What are the biggest or most lasting impacts of the HNI in your community?

The HNI propelled our work to a new level. We’ve since been able to secure an influx of new resources. When the pandemic hit, we learned we are a well-organized community. The social infrastructure is there to absorb the blows that come our way. It reframed the way we see our work, especially in the last year with the technical assistance provided. We got to hand-pick consultants who helped me dive into project management and build an evaluation framework, identify resources, and create materials. Before, we were flying a half-built plane but now we have instruction manuals ready to go for the next person to fly the plane and lead the work.

Programs come and go but it’s the investments in people that last. The Near-Westside Neighborhood will still be standing for 100 years after we’re gone.

For service providers, the initiative changed the way they work. It brought a public health focus to their meetings and put a much-needed focus on well-being. It brought purpose to our monthly meetings. The service providers’ involvement has made them advocates within their own agencies and helped get them out of their offices and into the neighborhoods. You have to be in communities. You have to hire from the neighborhood.

With the Peacemaking Project, CCI has put its money where its mouth is. It was an all-White organization. Now, we have hired from and invested in the community, setting an example for and inspiring others to do the same.  The women who participate the most in the CIT have embraced the training and dived into the hands-on projects. They had the opportunity to travel and be trained as community health workers.

Young people in the neighborhood now see their aunts, uncles, moms, and fathers—their elders—being in a different place. For the first time, mothers in the community help run the programs and the young people now see them as examples and are inspired to care about the community as they never have before.

We still have a long way to go, but we were able to increase residents’ capacity. They now have the knowledge and confidence to speak up and to get paid work, too. We need to scale it up to build more leaders like them.

"My first advice is to love yourself. Take days off. You need to rest to be sustainable. Sometimes in community work, you will give more than you get back, but the grass is only green where you water it."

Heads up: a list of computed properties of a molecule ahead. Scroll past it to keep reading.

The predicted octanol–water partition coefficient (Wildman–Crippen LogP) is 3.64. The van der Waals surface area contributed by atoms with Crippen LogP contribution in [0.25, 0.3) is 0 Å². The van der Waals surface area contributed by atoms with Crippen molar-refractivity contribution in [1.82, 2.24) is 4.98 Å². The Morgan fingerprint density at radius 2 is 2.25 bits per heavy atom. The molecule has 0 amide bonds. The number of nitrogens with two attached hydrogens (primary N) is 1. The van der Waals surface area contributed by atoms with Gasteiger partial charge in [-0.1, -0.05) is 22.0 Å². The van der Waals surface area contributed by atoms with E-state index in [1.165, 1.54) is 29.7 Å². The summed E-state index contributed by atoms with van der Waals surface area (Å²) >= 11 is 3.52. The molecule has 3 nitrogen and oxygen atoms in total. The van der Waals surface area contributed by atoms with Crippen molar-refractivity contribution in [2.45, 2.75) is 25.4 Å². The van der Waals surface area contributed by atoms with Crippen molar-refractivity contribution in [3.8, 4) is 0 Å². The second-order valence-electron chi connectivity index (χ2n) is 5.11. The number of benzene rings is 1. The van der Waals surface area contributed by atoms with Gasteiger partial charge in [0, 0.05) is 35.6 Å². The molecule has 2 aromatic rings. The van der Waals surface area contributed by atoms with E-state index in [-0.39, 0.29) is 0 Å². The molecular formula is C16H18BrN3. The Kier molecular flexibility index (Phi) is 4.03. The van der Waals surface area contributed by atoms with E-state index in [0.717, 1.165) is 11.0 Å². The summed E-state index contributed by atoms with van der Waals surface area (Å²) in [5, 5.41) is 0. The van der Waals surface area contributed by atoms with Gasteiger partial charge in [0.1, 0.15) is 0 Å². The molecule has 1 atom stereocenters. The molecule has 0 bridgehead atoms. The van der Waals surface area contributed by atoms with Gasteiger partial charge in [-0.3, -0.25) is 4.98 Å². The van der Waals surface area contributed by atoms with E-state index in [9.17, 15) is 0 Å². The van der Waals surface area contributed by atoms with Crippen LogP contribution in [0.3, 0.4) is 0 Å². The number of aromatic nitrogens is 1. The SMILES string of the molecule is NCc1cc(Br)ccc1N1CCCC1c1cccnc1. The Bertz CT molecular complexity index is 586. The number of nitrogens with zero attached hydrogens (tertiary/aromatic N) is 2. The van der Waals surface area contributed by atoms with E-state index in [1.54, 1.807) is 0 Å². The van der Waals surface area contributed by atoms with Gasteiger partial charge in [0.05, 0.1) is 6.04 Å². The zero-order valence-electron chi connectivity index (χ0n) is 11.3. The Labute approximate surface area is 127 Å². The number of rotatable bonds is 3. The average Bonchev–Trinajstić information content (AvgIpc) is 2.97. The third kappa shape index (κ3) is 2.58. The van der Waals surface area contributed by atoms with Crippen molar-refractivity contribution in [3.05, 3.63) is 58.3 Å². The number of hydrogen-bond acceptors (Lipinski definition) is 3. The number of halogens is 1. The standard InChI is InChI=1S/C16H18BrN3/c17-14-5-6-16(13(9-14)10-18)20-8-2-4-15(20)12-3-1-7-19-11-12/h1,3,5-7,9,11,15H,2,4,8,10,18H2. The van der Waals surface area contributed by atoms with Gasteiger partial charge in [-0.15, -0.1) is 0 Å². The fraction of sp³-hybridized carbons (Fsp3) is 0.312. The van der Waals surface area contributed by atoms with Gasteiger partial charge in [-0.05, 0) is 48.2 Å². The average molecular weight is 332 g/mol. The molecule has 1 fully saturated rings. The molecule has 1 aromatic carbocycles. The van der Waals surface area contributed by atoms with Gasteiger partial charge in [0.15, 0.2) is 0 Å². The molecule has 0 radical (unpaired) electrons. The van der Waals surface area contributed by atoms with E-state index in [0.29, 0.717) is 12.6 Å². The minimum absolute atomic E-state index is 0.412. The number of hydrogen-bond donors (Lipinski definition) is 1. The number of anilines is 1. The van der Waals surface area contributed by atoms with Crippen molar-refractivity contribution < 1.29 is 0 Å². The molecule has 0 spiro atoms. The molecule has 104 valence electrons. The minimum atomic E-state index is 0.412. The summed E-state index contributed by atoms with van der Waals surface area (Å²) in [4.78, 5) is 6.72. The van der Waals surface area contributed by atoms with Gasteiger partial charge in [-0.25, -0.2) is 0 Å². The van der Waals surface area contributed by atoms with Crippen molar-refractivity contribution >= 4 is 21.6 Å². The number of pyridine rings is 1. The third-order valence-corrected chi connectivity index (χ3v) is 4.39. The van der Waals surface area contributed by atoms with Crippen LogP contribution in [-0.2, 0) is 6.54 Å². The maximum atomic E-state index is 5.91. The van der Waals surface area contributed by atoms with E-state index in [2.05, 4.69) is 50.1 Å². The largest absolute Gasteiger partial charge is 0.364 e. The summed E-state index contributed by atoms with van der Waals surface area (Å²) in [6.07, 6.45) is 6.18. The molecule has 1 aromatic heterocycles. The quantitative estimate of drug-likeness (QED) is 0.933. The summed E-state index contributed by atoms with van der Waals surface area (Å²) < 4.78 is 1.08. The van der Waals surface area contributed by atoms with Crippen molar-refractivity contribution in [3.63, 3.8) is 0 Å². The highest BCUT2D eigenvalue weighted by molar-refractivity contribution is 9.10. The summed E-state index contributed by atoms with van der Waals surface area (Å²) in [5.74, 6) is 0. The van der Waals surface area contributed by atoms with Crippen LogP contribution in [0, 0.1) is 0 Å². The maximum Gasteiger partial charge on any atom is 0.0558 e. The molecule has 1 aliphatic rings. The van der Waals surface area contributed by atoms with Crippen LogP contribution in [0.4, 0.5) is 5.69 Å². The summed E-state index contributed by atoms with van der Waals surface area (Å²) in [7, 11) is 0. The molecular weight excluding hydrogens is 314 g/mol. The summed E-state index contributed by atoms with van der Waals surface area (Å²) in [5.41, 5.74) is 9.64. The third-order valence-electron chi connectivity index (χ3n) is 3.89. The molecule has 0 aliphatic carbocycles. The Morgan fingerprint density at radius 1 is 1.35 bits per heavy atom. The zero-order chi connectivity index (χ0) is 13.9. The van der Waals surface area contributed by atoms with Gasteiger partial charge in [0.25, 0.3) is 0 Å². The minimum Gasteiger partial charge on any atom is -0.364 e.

What advice would you offer to organizers from other communities?

My first advice is to love yourself. Take days off. You need to rest to be sustainable. Sometimes in community work, you will give more than you get back, but the grass is only green where you water it.

Don’t say yes to everything, but do build meaningful relationships. Once you start rolling, you’ll know you’re doing it right because people will want to work with you. Our team mottos are “Under promise and over-deliver,” “Be a big heart with giant ears,” and “Listen first and listen from the heart without judgment.”

Be very intentional and strategic with your partners, too. Think about who you really love working with. Show up for the people you want to show up for you. Some partners just come to promote their own work. It’s fine to have them at the table, but you also need people who will show up to get work done.


What advice would you offer to funders supporting community health equity initiatives?

Funders should be more like NYSHealth. They really heard us and they heard the community. When the Lerner Center checked in with community residents about their goals for the grant, residents told us they had more pressing concerns than what was proposed. They told us to focus first on building a safer community. We needed to listen to that and get out of the way—let the community lead. We needed to be more creative and free-flowing, not them. And we were empowered to do that by our funders.

Funders should be flexible about what the work and deliverables will look like. Listen, visit, see the work, and hang out. And more funders should use the peer learning approach. Build-in travel money and hold more convenings between communities. Lastly, I wish funders would do more multi-year grants for larger amounts of money. Three-year grants are hard to come by these days.



This blog is five of six in our Conveners for Health and Equity in Six New York Communities blog series. Read the full blog series here
Phil Bors

Technical Assistance Director

Community collaborator, enthusiastic brainstormer, and devotee of down time.